Despite the 1970s-era sign outside that says Granja (farm) and the red letters spelling “Bar” inside, you can’t really tell what this place is until you open the menu: a temple of “neighborhood haute cuisine.” The food at Granja Elena sounds simple but tastes rich and complex.
The restaurant is a family business, now run by the third generation – Borja, Patricia and Guillermo Sierra Calvo – in the same barrio in which it was founded in 1974, Zona Franca. This modern neighborhood is part residential and part industrial, a bit far from Barcelona’s center, located near the merchant port behind Montjuic and on the way to the airport.
Originally, the place was a small granja, a kind of typical Catalan shop-bar where one can eat breakfast and supper and buy farm products such as milk, cold cuts for bocadillos, coffee and hot chocolate. After the current owners’ grandparents bought the old granja, they began improving its offerings and moving in a more ambitious direction, bringing in high-quality products such as Iberian hams, French pâtés and Swiss cheeses.
Significant change really came to Granja Elena with Borja’s mother, Olga, who started cooking dishes at home to sell at the shop. This move was such a success that the family decided to put in a new kitchen so that these traditional dishes could be prepared in the shop itself.
The current owners are professionals through and through. Borja is the head chef; Patricia, the sommelier, has assembled an interesting and excellent wine list; and their brother, Guillermo, takes care of the bar. Their aunt Carmen has been the breakfast cook for 17 years, making smaller versions of the lunch offerings for early diners.
Granja Elena serves dishes in the Catalan-Spanish tradition, but with a bit of sophistication. Borja explained to us that often, finding the right product is much more complicated than the preparation itself: “An extension of a good chef is always a good supplier.” They have a few suppliers who have been with them as long as 25 years. Borja believes the importance of having a special connection with the suppliers is that they really understand what he wants and how to get it for the best price. Nearly all the market produce, fish and meat he uses come from the local Mercat de La Marina.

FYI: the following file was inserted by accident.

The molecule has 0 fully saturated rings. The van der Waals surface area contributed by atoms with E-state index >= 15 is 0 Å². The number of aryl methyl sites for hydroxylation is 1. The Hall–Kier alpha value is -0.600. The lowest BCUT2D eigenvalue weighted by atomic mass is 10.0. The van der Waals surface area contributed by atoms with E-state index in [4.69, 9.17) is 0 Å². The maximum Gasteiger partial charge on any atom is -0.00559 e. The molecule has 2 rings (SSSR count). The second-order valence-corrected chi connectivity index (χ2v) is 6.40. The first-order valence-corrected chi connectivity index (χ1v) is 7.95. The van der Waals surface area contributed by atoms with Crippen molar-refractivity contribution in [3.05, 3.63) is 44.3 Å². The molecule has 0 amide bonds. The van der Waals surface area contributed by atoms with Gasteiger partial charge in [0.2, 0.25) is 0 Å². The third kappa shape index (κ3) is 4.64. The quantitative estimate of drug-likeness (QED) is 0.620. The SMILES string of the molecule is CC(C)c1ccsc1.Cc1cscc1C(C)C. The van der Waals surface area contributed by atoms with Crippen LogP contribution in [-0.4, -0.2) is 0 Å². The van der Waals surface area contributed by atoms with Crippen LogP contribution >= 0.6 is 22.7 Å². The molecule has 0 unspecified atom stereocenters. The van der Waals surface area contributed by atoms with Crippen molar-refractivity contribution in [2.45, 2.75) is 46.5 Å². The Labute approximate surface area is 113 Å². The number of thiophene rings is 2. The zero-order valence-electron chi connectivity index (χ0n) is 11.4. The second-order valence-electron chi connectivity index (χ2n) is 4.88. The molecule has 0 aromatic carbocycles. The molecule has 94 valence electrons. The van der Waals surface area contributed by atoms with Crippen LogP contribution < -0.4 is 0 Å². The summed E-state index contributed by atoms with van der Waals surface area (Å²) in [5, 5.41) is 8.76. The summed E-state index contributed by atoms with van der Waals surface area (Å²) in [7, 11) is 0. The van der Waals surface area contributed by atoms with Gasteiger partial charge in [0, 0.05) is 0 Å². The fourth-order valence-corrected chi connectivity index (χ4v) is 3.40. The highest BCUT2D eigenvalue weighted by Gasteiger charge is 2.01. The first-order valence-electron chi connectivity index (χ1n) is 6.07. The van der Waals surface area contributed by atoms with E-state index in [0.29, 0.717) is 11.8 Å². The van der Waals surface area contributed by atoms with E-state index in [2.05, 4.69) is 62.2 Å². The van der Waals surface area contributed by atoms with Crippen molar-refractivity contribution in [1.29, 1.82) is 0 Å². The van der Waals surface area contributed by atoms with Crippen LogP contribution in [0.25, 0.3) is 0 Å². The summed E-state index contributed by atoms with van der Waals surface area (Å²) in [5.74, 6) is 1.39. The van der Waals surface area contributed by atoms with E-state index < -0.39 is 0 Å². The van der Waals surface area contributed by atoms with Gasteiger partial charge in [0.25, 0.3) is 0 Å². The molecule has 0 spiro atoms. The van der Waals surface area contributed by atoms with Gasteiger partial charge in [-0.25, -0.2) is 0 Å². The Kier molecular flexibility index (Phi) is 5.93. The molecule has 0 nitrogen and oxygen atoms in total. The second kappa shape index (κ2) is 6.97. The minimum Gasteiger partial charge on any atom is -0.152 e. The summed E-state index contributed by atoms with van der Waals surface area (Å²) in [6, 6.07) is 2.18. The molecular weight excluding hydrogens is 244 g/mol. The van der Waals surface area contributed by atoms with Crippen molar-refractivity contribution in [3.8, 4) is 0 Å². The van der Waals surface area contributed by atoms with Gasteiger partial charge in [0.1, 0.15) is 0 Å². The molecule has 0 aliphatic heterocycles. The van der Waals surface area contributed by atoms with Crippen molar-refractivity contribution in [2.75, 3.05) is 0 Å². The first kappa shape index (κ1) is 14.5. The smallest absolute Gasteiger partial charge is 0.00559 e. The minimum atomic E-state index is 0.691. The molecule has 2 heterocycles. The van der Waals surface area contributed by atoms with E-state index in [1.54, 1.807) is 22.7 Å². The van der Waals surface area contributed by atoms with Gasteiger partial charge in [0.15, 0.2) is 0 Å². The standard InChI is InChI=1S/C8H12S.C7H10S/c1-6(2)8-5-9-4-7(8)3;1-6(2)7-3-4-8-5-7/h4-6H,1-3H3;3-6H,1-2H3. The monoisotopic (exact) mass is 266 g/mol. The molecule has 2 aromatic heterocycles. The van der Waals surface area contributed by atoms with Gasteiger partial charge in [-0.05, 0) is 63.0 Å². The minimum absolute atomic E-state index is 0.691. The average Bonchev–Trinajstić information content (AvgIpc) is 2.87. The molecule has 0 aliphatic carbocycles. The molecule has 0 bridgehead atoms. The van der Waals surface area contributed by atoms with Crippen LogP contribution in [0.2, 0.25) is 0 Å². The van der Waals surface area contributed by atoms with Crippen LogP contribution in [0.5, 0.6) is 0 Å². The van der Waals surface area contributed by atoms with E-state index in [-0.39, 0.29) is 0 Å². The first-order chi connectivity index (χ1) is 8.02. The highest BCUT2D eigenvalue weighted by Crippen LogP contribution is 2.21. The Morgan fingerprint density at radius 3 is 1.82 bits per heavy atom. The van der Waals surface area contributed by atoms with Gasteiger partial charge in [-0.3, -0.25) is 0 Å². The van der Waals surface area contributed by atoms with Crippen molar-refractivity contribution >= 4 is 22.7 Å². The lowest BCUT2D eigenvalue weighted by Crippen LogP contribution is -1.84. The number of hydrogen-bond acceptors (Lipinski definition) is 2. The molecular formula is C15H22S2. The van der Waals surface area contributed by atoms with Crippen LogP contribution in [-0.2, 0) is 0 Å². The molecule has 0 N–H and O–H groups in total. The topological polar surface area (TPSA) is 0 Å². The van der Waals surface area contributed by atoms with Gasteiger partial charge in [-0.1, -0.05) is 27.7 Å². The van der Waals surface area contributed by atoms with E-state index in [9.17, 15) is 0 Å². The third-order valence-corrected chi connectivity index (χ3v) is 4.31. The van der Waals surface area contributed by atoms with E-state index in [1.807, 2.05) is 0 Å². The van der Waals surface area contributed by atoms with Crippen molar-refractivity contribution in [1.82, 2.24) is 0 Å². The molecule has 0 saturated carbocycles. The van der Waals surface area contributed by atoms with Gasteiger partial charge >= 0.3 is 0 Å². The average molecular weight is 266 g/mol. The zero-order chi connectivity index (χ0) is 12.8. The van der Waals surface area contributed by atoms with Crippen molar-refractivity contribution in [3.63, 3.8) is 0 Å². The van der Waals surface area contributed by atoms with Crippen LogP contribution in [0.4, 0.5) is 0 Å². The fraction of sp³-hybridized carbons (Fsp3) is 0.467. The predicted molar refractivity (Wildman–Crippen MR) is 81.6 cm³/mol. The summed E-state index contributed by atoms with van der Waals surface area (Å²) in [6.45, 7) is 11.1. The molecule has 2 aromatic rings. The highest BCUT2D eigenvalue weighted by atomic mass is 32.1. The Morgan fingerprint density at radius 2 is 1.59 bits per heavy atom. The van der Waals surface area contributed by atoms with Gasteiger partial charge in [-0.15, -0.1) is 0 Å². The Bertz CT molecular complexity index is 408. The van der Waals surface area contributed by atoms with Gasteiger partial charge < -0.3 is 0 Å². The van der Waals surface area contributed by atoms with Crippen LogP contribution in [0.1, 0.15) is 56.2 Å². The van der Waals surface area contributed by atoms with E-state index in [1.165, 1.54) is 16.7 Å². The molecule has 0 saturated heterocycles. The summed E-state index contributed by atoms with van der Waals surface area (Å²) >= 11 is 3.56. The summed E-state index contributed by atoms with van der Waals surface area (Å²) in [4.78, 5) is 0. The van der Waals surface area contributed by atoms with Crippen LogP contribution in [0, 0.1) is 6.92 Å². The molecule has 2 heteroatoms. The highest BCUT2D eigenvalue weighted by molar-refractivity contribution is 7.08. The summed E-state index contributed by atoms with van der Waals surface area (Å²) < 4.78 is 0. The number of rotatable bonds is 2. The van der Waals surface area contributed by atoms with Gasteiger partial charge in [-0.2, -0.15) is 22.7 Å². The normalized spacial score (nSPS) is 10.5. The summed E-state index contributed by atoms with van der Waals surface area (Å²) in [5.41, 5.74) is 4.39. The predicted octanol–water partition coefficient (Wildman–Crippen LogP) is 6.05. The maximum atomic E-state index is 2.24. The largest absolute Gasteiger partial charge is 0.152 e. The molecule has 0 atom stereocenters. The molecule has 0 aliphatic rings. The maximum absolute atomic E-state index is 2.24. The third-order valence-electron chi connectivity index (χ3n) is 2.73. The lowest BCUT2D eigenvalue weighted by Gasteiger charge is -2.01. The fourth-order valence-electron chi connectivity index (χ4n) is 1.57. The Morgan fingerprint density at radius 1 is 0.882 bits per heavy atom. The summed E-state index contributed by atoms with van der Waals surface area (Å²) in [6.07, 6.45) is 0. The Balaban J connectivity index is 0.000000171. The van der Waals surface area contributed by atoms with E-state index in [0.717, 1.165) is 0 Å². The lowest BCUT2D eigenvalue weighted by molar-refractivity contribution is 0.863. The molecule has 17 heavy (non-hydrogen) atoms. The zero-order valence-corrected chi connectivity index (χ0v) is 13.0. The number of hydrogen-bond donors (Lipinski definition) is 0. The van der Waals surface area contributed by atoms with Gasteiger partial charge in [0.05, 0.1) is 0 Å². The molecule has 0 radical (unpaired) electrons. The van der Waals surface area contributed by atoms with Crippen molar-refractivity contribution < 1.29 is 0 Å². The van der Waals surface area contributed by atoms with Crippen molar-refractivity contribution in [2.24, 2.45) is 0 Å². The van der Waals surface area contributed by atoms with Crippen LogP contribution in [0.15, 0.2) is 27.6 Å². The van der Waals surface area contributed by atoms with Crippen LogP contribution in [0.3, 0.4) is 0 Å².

In the kitchen, Borja and two other cooks, Alex and Gemma, who also happen to be siblings, prepare a mix of contemporary dishes and reliable traditional recipes – ones, in fact, that Olga Calvo used to cook years ago. These include cap i pota amb sanfaina (beef head and leg stew with ratatouille) and a delicious and potent callos (spiced tripe stew with chorizo and morcilla, often also with beef leg and sometimes also with chickpeas), which is tender but substantial and served in a thick marble bowl.
One seasonal specialty we enjoyed recently was a great first course of red mullet cured in salt and marinated in Kalamata olive oil and served with chive and dill in a granite dish. Each bite evoked a Mediterranean forest – a bit of surf and turf that transported us, if only for a moment, far from the concrete and asphalt just outside the restaurant. Another taste of the ocean came from a bowl of tuna and egg yolk with soy sauce and Galician sea urchin. The salmon eggs on top offered a little splash of the sea as they popped in our mouth.
Best of all, however, was the roasted tuna galete (lower cheek) with piquillo peppers. The galete was like butter, pleasantly gelatinous and refined, and the pepper purée complemented it with a subtle, earthy sweetness.
Granja Elena is a veritable gem where the culinary enthusiasm behind the place is evident in every dish. Borja doesn’t like labels, and he doesn’t care about maps, territories or culinary social posturing – the only important thing for him and his family is have a good meal and to do it even better tomorrow than it was done today.